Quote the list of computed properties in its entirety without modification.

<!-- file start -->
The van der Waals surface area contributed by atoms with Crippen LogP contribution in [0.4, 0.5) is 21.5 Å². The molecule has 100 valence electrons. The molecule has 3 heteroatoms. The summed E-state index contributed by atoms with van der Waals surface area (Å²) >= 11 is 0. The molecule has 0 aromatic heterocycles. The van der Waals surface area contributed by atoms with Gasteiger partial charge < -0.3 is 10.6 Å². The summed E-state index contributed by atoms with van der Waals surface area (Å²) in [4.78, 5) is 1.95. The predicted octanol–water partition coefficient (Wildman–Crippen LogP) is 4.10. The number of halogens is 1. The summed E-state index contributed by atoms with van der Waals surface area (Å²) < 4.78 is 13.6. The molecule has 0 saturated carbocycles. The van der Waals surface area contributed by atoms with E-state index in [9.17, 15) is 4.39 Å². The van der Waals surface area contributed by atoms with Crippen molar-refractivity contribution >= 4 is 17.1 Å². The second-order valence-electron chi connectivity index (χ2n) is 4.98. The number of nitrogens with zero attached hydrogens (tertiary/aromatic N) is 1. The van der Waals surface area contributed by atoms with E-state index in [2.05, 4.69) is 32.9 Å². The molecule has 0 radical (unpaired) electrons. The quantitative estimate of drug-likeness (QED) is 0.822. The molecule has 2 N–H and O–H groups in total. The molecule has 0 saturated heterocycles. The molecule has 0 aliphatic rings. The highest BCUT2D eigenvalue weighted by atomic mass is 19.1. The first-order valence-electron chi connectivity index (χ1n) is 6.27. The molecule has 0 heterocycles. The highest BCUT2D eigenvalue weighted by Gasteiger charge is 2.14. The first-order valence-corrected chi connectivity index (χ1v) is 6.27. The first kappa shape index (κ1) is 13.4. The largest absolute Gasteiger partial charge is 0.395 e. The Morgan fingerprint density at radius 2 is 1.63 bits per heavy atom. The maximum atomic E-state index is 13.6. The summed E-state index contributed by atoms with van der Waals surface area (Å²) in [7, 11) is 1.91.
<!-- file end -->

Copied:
The van der Waals surface area contributed by atoms with Crippen LogP contribution in [0.4, 0.5) is 21.5 Å². The molecule has 100 valence electrons. The molecule has 3 heteroatoms. The summed E-state index contributed by atoms with van der Waals surface area (Å²) >= 11 is 0. The molecule has 0 aromatic heterocycles. The van der Waals surface area contributed by atoms with Gasteiger partial charge < -0.3 is 10.6 Å². The summed E-state index contributed by atoms with van der Waals surface area (Å²) in [4.78, 5) is 1.95. The predicted octanol–water partition coefficient (Wildman–Crippen LogP) is 4.10. The number of halogens is 1. The summed E-state index contributed by atoms with van der Waals surface area (Å²) < 4.78 is 13.6. The molecule has 0 saturated carbocycles. The van der Waals surface area contributed by atoms with E-state index in [9.17, 15) is 4.39 Å². The van der Waals surface area contributed by atoms with Crippen molar-refractivity contribution >= 4 is 17.1 Å². The second-order valence-electron chi connectivity index (χ2n) is 4.98. The number of nitrogens with zero attached hydrogens (tertiary/aromatic N) is 1. The van der Waals surface area contributed by atoms with E-state index in [2.05, 4.69) is 32.9 Å². The molecule has 0 radical (unpaired) electrons. The quantitative estimate of drug-likeness (QED) is 0.822. The molecule has 2 N–H and O–H groups in total. The molecule has 0 saturated heterocycles. The molecule has 0 aliphatic rings. The highest BCUT2D eigenvalue weighted by atomic mass is 19.1. The first-order valence-electron chi connectivity index (χ1n) is 6.27. The molecule has 0 heterocycles. The highest BCUT2D eigenvalue weighted by Gasteiger charge is 2.14. The first-order valence-corrected chi connectivity index (χ1v) is 6.27. The first kappa shape index (κ1) is 13.4. The largest absolute Gasteiger partial charge is 0.395 e. The Morgan fingerprint density at radius 2 is 1.63 bits per heavy atom. The maximum atomic E-state index is 13.6. The summed E-state index contributed by atoms with van der Waals surface area (Å²) in [7, 11) is 1.91.